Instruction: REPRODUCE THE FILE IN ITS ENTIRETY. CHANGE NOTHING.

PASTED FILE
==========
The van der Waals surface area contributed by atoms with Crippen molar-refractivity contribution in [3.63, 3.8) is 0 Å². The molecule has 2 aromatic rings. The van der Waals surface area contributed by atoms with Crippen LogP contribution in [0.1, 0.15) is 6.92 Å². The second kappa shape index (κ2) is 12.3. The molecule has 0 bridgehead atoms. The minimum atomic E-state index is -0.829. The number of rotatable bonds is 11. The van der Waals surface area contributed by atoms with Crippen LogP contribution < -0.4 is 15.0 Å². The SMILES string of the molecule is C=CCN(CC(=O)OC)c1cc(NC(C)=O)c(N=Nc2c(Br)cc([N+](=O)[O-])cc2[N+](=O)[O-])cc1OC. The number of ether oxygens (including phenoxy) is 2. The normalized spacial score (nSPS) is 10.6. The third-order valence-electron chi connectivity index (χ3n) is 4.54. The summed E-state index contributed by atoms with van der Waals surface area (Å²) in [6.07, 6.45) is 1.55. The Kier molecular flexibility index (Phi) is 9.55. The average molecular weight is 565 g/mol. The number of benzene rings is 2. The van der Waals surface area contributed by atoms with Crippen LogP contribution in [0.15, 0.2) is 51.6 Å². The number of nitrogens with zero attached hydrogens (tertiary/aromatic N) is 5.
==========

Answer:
The van der Waals surface area contributed by atoms with Crippen molar-refractivity contribution in [3.63, 3.8) is 0 Å². The molecule has 2 aromatic rings. The van der Waals surface area contributed by atoms with Crippen LogP contribution in [0.1, 0.15) is 6.92 Å². The second kappa shape index (κ2) is 12.3. The molecule has 0 bridgehead atoms. The minimum atomic E-state index is -0.829. The number of rotatable bonds is 11. The van der Waals surface area contributed by atoms with Crippen LogP contribution < -0.4 is 15.0 Å². The SMILES string of the molecule is C=CCN(CC(=O)OC)c1cc(NC(C)=O)c(N=Nc2c(Br)cc([N+](=O)[O-])cc2[N+](=O)[O-])cc1OC. The number of ether oxygens (including phenoxy) is 2. The normalized spacial score (nSPS) is 10.6. The third-order valence-electron chi connectivity index (χ3n) is 4.54. The summed E-state index contributed by atoms with van der Waals surface area (Å²) in [6.07, 6.45) is 1.55. The Kier molecular flexibility index (Phi) is 9.55. The average molecular weight is 565 g/mol. The number of benzene rings is 2. The van der Waals surface area contributed by atoms with Crippen LogP contribution in [0.15, 0.2) is 51.6 Å². The number of nitrogens with zero attached hydrogens (tertiary/aromatic N) is 5.